Anyone who knows me knows how much I love history. My passion for the past is a result of my father’s particular love of the Civil War. I recall my first trip to Getttysburg as a child because my dad wanted us to experience what that battle had been about.
A family car trip ensued during the hot month of July. A stop at every cannon and battlefield marker in the intense heat could not dampen his enthusiasm, nor to my surprise my own budding appreciation for what transpired there nearly 100 years before.
Now, 150 years after the battle, I have visited that site many times, but it is not Gettysburg I want to write about, but rather another battle that took place at the same time – the siege of Vicksburg. Under appreciated and less well known, the siege of Vicksburg was a tremendous victory for the North, resulting in the surrender of nearly 30,000 Confederate forces to Ulysses Grant on the 4th of July, the day after Gettysburg ended. The southern commander, General John Pemberton, knew the terms of surrender could not be more advantageous to him than on the 4th. A Northerner by birth, he knew Grant would be generous on the holiday. The city of Vicksburg, Mississippi would not celebrate it again for 80 years.
The result of Gettysburg was that Lee never again ventured North in a serious attempt to fight the Union on its own soil. The result of the fall of Vicksburg (and the subsequent fall of Port Hudson several days later) was the North’s ability to take complete control of the Mississippi River, cutting off Confederate forces in the west from reinforcing General Lee in the east. The Confederate army under Pemberton surrendered to Grant, while Lee’s army limped away escaping capture from General Meade to fight another day and prolonging the war. It was one of the reasons why Lincoln chose Grant over Meade to command the entire Union army. Grant was promoted to Lieutenant General – the first officer to attain that designation since Washington.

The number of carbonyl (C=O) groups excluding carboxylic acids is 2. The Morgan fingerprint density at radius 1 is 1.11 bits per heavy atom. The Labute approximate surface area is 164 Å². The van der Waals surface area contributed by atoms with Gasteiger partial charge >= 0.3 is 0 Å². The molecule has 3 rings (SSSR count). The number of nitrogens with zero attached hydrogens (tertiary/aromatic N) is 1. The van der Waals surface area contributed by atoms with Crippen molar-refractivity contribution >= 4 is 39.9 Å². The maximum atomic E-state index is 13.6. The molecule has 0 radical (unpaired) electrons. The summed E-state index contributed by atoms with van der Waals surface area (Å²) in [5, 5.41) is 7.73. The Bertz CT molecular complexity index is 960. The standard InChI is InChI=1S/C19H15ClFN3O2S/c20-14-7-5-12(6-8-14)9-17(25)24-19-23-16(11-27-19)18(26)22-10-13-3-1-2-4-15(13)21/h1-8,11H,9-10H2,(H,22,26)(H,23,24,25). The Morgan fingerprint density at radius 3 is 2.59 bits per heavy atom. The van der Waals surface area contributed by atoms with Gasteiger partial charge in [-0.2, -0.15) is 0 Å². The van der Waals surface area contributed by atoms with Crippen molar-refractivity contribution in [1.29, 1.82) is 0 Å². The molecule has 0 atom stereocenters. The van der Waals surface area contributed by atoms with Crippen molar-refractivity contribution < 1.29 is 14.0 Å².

From Gettysburg we traveled to Washington, DC and from there to Williamsburg, Virginia. Both cities were equally hot that 4th of July weekend. It is interesting to note how July 4th was such a crucial date in our country’s founding as well as it’s rebirth. Again my father, a photography buff, insisted that we stop at every monument in DC and gather around every colonial re-enactor in Williamsburg to have our pictures taken. We grumpily acquiesced, wishing only to get out of the heat and into air conditioning.
My father passed away June 17th. He didn’t quite make it to the 4th or his 81st birthday a few weeks later, but I still have the slides from our family’s trek – grumpy, hot faces, staring into the camera with a look that demands air conditioning. I plan to view them over and over again as a reminder – not of the heat – but of my love of history, and the father who instilled in me that love.